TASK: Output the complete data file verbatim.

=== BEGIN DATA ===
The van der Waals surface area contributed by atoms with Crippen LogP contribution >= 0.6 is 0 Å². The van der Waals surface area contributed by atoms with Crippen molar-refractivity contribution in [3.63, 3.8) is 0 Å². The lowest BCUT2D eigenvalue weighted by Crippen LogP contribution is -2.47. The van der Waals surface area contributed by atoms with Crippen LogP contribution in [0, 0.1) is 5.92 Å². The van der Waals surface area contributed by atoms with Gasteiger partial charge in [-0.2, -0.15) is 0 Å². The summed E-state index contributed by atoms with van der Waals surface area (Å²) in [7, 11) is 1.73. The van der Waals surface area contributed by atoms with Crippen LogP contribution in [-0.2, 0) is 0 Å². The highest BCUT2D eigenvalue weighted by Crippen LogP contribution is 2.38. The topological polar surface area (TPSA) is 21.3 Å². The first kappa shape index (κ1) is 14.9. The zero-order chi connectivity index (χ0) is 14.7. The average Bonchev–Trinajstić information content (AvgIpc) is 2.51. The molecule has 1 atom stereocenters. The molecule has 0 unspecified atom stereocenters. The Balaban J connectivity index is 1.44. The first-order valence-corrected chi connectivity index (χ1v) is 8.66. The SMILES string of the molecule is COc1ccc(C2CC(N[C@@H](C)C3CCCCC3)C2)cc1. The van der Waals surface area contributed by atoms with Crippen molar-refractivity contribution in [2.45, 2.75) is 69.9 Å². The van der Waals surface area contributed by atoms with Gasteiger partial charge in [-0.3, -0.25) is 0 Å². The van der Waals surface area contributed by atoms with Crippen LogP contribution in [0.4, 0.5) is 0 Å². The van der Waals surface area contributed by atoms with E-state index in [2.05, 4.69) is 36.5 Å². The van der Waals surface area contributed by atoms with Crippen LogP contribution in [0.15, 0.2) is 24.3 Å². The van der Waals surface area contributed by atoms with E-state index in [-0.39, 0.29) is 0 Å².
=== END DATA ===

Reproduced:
The van der Waals surface area contributed by atoms with Crippen LogP contribution >= 0.6 is 0 Å². The van der Waals surface area contributed by atoms with Crippen molar-refractivity contribution in [3.63, 3.8) is 0 Å². The lowest BCUT2D eigenvalue weighted by Crippen LogP contribution is -2.47. The van der Waals surface area contributed by atoms with Crippen LogP contribution in [0, 0.1) is 5.92 Å². The van der Waals surface area contributed by atoms with Gasteiger partial charge in [-0.2, -0.15) is 0 Å². The summed E-state index contributed by atoms with van der Waals surface area (Å²) in [7, 11) is 1.73. The van der Waals surface area contributed by atoms with Crippen LogP contribution in [-0.2, 0) is 0 Å². The highest BCUT2D eigenvalue weighted by Crippen LogP contribution is 2.38. The topological polar surface area (TPSA) is 21.3 Å². The first kappa shape index (κ1) is 14.9. The zero-order chi connectivity index (χ0) is 14.7. The average Bonchev–Trinajstić information content (AvgIpc) is 2.51. The molecule has 1 atom stereocenters. The molecule has 0 unspecified atom stereocenters. The Balaban J connectivity index is 1.44. The first-order valence-corrected chi connectivity index (χ1v) is 8.66. The SMILES string of the molecule is COc1ccc(C2CC(N[C@@H](C)C3CCCCC3)C2)cc1. The van der Waals surface area contributed by atoms with Crippen molar-refractivity contribution in [2.45, 2.75) is 69.9 Å². The van der Waals surface area contributed by atoms with Gasteiger partial charge in [-0.3, -0.25) is 0 Å². The van der Waals surface area contributed by atoms with Crippen LogP contribution in [0.4, 0.5) is 0 Å². The van der Waals surface area contributed by atoms with E-state index in [2.05, 4.69) is 36.5 Å². The van der Waals surface area contributed by atoms with Crippen LogP contribution in [0.15, 0.2) is 24.3 Å². The van der Waals surface area contributed by atoms with E-state index in [-0.39, 0.29) is 0 Å².